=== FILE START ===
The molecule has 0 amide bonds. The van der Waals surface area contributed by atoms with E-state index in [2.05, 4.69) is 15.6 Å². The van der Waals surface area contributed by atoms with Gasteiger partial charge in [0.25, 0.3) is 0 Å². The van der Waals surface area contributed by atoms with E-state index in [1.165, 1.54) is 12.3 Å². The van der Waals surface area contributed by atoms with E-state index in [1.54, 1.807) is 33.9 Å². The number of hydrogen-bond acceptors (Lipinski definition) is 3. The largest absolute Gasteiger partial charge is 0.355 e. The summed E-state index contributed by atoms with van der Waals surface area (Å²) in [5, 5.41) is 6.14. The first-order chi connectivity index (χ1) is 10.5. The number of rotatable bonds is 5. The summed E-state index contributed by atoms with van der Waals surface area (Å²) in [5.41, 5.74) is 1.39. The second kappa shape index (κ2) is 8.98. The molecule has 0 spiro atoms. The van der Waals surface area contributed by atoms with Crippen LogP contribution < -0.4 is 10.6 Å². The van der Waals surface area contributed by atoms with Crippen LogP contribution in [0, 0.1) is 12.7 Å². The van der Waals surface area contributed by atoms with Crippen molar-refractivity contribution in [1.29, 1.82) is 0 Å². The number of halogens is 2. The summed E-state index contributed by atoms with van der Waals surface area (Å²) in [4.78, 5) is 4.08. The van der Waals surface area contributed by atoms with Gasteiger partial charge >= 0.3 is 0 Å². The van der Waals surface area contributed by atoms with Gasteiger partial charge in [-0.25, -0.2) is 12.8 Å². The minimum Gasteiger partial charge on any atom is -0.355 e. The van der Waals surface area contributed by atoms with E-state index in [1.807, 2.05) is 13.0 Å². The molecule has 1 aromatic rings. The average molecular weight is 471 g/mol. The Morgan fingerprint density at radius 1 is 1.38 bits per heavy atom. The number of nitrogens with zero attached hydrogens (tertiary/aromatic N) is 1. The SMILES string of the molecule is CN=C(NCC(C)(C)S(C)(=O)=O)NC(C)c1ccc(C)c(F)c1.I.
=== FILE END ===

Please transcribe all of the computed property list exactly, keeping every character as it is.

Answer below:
The molecule has 0 amide bonds. The van der Waals surface area contributed by atoms with E-state index in [2.05, 4.69) is 15.6 Å². The van der Waals surface area contributed by atoms with Gasteiger partial charge in [0.25, 0.3) is 0 Å². The van der Waals surface area contributed by atoms with E-state index in [1.165, 1.54) is 12.3 Å². The van der Waals surface area contributed by atoms with E-state index in [1.54, 1.807) is 33.9 Å². The number of hydrogen-bond acceptors (Lipinski definition) is 3. The largest absolute Gasteiger partial charge is 0.355 e. The summed E-state index contributed by atoms with van der Waals surface area (Å²) in [5, 5.41) is 6.14. The first-order chi connectivity index (χ1) is 10.5. The number of rotatable bonds is 5. The summed E-state index contributed by atoms with van der Waals surface area (Å²) in [5.41, 5.74) is 1.39. The second kappa shape index (κ2) is 8.98. The molecule has 0 spiro atoms. The van der Waals surface area contributed by atoms with Crippen LogP contribution < -0.4 is 10.6 Å². The van der Waals surface area contributed by atoms with Crippen LogP contribution in [0, 0.1) is 12.7 Å². The van der Waals surface area contributed by atoms with Crippen molar-refractivity contribution in [1.29, 1.82) is 0 Å². The number of halogens is 2. The summed E-state index contributed by atoms with van der Waals surface area (Å²) in [4.78, 5) is 4.08. The van der Waals surface area contributed by atoms with Gasteiger partial charge >= 0.3 is 0 Å². The van der Waals surface area contributed by atoms with Gasteiger partial charge in [-0.25, -0.2) is 12.8 Å². The minimum Gasteiger partial charge on any atom is -0.355 e. The van der Waals surface area contributed by atoms with E-state index in [1.807, 2.05) is 13.0 Å². The molecule has 1 aromatic rings. The average molecular weight is 471 g/mol. The Morgan fingerprint density at radius 1 is 1.38 bits per heavy atom. The number of nitrogens with zero attached hydrogens (tertiary/aromatic N) is 1. The SMILES string of the molecule is CN=C(NCC(C)(C)S(C)(=O)=O)NC(C)c1ccc(C)c(F)c1.I.